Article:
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FCC Chairman Ajit Pai Unveils Plan to Kill Obama-Era Net Neutrality Rules

The plan to kill Obama-era net neutrality rules is officially here.

Federal Communications Commission Chairman Ajit Pai said on Wednesday that he's beginning to roll back net neutrality rules, a process he says will promote competition, create jobs, and give more Americans access to high-speed internet.

"Nothing about the internet was broken in 2015," he said, speaking of when the FCC moved to regulate the internet as a public utility under Title II of the Telecommunications Act. "It was all about politics."

Image:  Federal Communications Commission Chairman Ajit Pai speaks during an internet regulation event
Federal Communications Commission Chairman Ajit Pai speaks during an internet regulation event at the Newseum on April 26, 2017 in Washington. Eric Thayer / Getty Images

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How is the Internet Regulated Now?

The internet is now regulated under Title II, which was created in the 1930s to regulate the Ma Bell telephone monopoly. By applying these rules to internet service providers, the FCC has more authority to regulate the behavior of internet service providers, including helping to control what consumers are charged and ensuring there is no paid prioritization online, which would create so-called fast and slow lanes.

Among the four basic points are not blocking websites for certain users, no throttling (creating a fast and slow lane), fostering more transparency between consumers and ISPs, and finally, no paid prioritization to move to the front of the line.

That all may sound great, but Pai says it's not working. He wants to go back to the internet rules instituted in 1996 under President Clinton and a Republican Congress.

What's the Case for Rolling Back Obama-Era Rules?

“The internet is the greatest free market success in history," Pai said. However, he believes the "heavy-handed" net neutrality rules were never needed, aren't helping people as intended, and are in fact doing the reverse.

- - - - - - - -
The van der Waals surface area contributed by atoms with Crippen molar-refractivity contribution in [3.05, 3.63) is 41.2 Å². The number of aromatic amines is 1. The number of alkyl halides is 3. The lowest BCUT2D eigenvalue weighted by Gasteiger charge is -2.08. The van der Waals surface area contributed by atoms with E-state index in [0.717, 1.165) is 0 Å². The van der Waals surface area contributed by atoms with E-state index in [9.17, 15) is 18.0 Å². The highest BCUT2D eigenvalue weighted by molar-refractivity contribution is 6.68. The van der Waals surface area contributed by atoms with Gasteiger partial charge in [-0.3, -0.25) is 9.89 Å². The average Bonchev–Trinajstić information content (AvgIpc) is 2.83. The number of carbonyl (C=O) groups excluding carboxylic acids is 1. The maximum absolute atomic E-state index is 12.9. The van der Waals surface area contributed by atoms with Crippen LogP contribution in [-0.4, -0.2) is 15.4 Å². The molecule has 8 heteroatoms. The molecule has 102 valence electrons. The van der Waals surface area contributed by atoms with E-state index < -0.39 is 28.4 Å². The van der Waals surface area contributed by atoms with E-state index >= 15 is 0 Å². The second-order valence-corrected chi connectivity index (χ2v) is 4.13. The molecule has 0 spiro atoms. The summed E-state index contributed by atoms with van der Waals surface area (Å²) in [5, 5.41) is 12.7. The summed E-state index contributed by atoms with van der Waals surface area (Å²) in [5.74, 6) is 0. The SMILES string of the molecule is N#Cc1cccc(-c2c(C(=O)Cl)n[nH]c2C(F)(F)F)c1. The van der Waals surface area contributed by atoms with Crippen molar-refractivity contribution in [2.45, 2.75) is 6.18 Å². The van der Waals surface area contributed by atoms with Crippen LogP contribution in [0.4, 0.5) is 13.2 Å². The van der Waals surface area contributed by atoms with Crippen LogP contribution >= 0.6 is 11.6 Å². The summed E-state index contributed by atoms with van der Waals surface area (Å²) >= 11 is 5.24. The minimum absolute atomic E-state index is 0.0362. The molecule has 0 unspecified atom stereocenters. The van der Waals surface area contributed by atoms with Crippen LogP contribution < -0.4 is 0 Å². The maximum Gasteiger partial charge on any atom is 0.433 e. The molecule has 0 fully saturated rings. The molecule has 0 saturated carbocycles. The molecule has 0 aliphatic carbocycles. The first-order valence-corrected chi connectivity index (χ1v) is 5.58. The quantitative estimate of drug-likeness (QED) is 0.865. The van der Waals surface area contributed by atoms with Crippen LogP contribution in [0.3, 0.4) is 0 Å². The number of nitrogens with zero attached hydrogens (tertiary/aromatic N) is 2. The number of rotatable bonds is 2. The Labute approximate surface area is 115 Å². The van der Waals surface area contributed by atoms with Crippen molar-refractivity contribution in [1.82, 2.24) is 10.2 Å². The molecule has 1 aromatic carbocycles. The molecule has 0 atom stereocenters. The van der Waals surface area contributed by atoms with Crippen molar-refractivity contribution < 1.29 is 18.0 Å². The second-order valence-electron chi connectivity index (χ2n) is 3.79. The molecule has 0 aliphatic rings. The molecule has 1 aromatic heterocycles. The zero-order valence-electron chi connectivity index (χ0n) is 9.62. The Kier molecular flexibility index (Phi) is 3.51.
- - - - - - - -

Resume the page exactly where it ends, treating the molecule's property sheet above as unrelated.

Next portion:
He said the rules have led to reduced investment, which he said has cost 75,000 to 100,000 jobs such as laying cable and digging trenches to help bring high-speed internet access to rural and low income areas.

The current framework, he said, is actually "widening the digital divide," because companies are avoiding rural and low-income areas because it may seem like it's "not worth the time and money to deploy there."

As a result, he said, this also reduces competition.

“There is no question that the easiest path would be to do nothing," he said. “When we are saddled with FCC rules that will deny many Americans high speed access and jobs, doing nothing is nothing doing.”

“We need rules that focusing growth and infrastructure investment," he said. "We are going to deliver."

What Happens Next?

The FCC will vote at a May 18 meeting whether to formally consider Pai's proposal. That will likely pass, at which point the commission will seek public comment.

Another vote, which could happen before the end of the year, would then decide whether Pai's proposal would take effect. But for now, you won't see any immediate changes.

"This will be the beginning of the discussion, not the end," Pai said.

NBC News is owned by Comcast, the nation’s largest internet service provider.

Comcast Chairman and CEO Brian Roberts said in a statement, "We fully support reversal of Title II classification. We continue to strongly support a free and open internet and the preservation of modern, strong, and legally enforceable net neutrality protections.”